Just before boarding my ferry back to Japan, I took a walk around the Jagalchi Fish Market. I guess it can be compared to Tsukiji(<–click here to see my post about Tsukiji) fish market in Tokyo. But a couple of key differences struck me. Most of the people who who working in the market were women, unlike Tuskiji where almost everyone is male. Also, despite being around noontime, the market was still very busy. Tsukiji is busiest at 5 am when the big tuna auction takes place and is basically closed by 10 am everyday. Jagalchi was not only busy at noon, but they were still auctioning off fish. Jalgalchi felt like a more relaxed place than Tsukiji.
January 1, 2011
December 31, 2010
On my last night in Busan, my friends took me out for Yukhoe, Korean beef tartare. We had it served three ways, on its own, over rice, and over noodles. Each one had slightly different flavor due to the different toppings. I’m not sure what was used to flavor the rice or noodles, but the plain beef was served with cheese, greens and three sauces that were all sesame based. Delicious!
December 25, 2010
In my previous post about the Lotte department store, I introduced the world’s largest indoor water show. At another major department store in Busan, Shisegae at Centum City, they may not have an indoor water show, but they seem to have just about everything else. Shinsegae means new world (新世界). In addition to your typical clothing stores, book stores, shoe stores, cafes, restaurants, and toy stores, this gigantic shopping complex also has a multiplex, a skating rink, a roof top park, an indoor golf range, and a spa. Although this is the largest Shinsegae, it is not considered the flagship store. Their flagship is in Seoul.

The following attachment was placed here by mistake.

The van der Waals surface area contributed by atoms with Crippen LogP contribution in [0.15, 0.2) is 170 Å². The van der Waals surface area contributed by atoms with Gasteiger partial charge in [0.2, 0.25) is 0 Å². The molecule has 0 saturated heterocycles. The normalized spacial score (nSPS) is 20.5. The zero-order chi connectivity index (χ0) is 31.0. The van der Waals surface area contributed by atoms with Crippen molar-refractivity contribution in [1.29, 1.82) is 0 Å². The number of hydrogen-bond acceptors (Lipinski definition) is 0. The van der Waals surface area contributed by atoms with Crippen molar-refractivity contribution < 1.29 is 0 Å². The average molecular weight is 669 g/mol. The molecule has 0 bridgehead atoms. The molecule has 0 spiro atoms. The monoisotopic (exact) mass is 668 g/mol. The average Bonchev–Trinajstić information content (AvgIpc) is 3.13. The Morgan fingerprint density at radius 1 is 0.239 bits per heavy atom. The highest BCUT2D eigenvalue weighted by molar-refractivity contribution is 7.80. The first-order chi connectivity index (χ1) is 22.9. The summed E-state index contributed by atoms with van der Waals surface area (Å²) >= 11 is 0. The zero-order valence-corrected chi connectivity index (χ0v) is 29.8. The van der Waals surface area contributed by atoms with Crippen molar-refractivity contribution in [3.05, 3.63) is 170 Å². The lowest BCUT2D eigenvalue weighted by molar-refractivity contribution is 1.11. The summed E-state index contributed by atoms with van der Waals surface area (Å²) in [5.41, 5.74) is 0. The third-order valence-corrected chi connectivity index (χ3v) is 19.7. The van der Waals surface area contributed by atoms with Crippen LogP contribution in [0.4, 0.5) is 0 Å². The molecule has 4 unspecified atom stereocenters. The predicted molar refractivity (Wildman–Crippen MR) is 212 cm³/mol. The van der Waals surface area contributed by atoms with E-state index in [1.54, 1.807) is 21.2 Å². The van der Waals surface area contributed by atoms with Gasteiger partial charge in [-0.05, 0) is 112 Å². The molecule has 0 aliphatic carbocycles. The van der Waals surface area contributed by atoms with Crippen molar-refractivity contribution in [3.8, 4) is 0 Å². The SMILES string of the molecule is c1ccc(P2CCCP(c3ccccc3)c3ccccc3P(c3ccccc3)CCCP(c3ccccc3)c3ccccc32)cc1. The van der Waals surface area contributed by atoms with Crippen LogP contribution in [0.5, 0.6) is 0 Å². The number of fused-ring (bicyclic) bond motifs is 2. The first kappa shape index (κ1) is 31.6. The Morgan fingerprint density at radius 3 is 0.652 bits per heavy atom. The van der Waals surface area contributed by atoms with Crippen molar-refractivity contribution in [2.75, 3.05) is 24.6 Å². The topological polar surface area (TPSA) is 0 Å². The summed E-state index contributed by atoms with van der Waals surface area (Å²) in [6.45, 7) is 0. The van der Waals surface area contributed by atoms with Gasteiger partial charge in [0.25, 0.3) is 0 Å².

December 24, 2010
Silkworms are a popular street food in Korea. They are known as beondegi.
not pictured: me running away from my friend trying to force feed me a silkworm.
December 22, 2010
Haeundae beach is one of the most popular places to visit in Busan, for tourists and locals alike. I’ve heard that it is pretty packed with people in the summer. While it was nowhere near to packed when I visited, it was certainly not empty.
December 21, 2010
Busan is home to the only United Nations memorial cemetery in the world. The cemetery contains the remains of people of many nations who all perished in the Korean war.
December 17, 2010
Dunkin Donuts. A familiar American chain store that I have never seen in Japan. But it was all over the place in Busan. But it wasn’t all donuts and coffee coolattas.
December 16, 2010
In my previous post, I had a picture of the outside of the Lotte department store. The Lotte department store is the second largest in Busan. It is located in an area often given the nickname of Lotte Town because the Lotte department store, Lotte hotel, and Lotte cinema are all in the same vicinity. That’s a lot of Lotte! Other than shops and restaurants, the main attraction in the Lotte department store is the world’s largest indoor water show.
December 15, 2010
Like many other cities, Busan has a tall structure that you can go to the top of to get a nice view of the city. Busan’s variation on this theme is Busan Tower. It was built in 1973 and is 120 m tall, or almost 400 ft.
December 9, 2010
This kid would not stop staring at me. Even when I stared back, he kept staring. Even when I took his picture, he still kept staring. I guess I’m really interesting.